What do I use for LNAB for 18th century Welsh ancestors still using patronymics

+1 vote
79 views
I've looked on G2G for similar questions and mostly people are considering this for medieval Welsh aristocracy. Mine are farmers in Wales in the 18th century still using patronymics. What do I use as the LNAB for them? And what should a wife's married name be? They often didn't bother with ap or ferch so Evan the son of Robert would be simply Evan Robert and his wife might still use her father's forename as her surname or use Roberts.

What is the acceptable standard please?
in Policy and Style by Irene Marlborough G2G Crew (340 points)
retagged by Richard Devlin

4 Answers

+2 votes

While you are waiting for a response you might like to read this 

https://www.wikitree.com/wiki/Project:Wales

by Marion Poole G2G Astronaut (1.1m points)
+2 votes
While English law was applied to Wales about 1535 and there was strong encouragement to use surnames rather than patronymics, as you can imagine there was significant resistance among some who saw that as giving up Welsh culture.  

The WikiTree ideal for LNABs is to "use the name they would have used."  So IMHO, the earliest record for the person would govern;  If he went by Gruffudd ap Rhys, ap Rhys would be the LNAB.  If he went by Griffith Price, Price would be the LNAB.  

It was an extended period of transition so different family members might be named differently.  I think respecting the individuals themselves, and how they saw themselves, makes it necessary to accept a certain amount of messiness in naming, and to let go of our natural wish to see people with the same LNAB from one generation to the next!

Today, in an era of Welsh nationalism, you will see people identifying themselves by patronymics rather than English surnames.  I know some countries like Iceland have very strict laws about what names can be given to newborn citizens;  I don't know whether there are laws in the UK specifying naming patterns today.  In the United States, it's pretty much "do whatever you want", although a family in New Jersey naming their child "Adolf Hitler [Jones]" lost their child to Child Protective Services several years ago.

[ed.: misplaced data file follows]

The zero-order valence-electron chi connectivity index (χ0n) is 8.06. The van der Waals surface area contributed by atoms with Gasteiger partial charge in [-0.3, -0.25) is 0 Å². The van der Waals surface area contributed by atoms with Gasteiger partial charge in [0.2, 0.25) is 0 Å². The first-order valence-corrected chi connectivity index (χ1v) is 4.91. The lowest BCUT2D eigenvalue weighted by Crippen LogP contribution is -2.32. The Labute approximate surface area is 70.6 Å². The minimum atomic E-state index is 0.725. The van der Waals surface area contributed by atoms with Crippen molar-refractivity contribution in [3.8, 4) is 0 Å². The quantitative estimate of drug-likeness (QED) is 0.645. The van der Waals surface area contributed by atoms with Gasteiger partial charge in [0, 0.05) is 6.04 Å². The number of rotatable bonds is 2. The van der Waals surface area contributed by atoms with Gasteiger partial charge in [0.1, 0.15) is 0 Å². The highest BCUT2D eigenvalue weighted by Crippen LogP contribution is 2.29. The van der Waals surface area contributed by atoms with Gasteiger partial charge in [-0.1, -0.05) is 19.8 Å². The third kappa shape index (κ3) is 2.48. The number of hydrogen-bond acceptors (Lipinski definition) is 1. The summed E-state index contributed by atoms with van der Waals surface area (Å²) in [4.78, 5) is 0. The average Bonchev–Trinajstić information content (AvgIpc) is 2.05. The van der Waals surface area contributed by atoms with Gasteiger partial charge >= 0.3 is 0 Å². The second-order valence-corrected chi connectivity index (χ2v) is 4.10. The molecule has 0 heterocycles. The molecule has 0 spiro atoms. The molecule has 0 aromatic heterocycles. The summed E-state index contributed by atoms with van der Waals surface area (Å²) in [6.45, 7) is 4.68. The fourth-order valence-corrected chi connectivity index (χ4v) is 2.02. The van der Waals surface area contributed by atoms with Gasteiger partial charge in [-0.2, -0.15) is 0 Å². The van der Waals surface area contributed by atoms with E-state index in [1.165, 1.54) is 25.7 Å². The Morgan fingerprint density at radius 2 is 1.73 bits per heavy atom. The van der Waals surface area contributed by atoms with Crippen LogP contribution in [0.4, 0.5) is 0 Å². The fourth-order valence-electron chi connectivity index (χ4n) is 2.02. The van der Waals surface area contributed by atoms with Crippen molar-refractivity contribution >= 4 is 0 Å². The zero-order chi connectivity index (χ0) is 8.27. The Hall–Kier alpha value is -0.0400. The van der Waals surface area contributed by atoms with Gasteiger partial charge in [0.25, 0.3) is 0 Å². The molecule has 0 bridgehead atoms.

by Jack Day G2G6 Pilot (349k points)
+1 vote

I would agree with Jack’s answer: a last name is a last name whether patrilineal (father’s surname) or patronymic (father’s forename). This is what I did for my ancestor.

I would only add that around the time you’re considering, many people would have some records with the patrilineal form, and others with the patronymic form. For these you’ll need to make a judgement about which surname is the one the subject would have used most regularly, and I suggest putting the other as an alias (giving details in the biography).

by Anonymous Jones G2G5 (5.7k points)
+2 votes
Oh, and wife's married name?  It should follow the custom of the time, with which I'm not familiar.  But it would be wrong to willy-nilly apply American or English historic naming standards for married women.

However, if Efa ferch Gruffudd was the daughter of Gruffudd before she married Iorwerth ap Rhys, she was still the daughter of Gruffudd after she was married.

I have seen some profiles where Efa was given a Current Last Name of "ap Rhys", which in effect says that since she married, she was no longer the daughter of Gruffudd, but now she is the son of Rhys.  Please, don't give people a sex change operation when you don't know they had one!
by Jack Day G2G6 Pilot (349k points)

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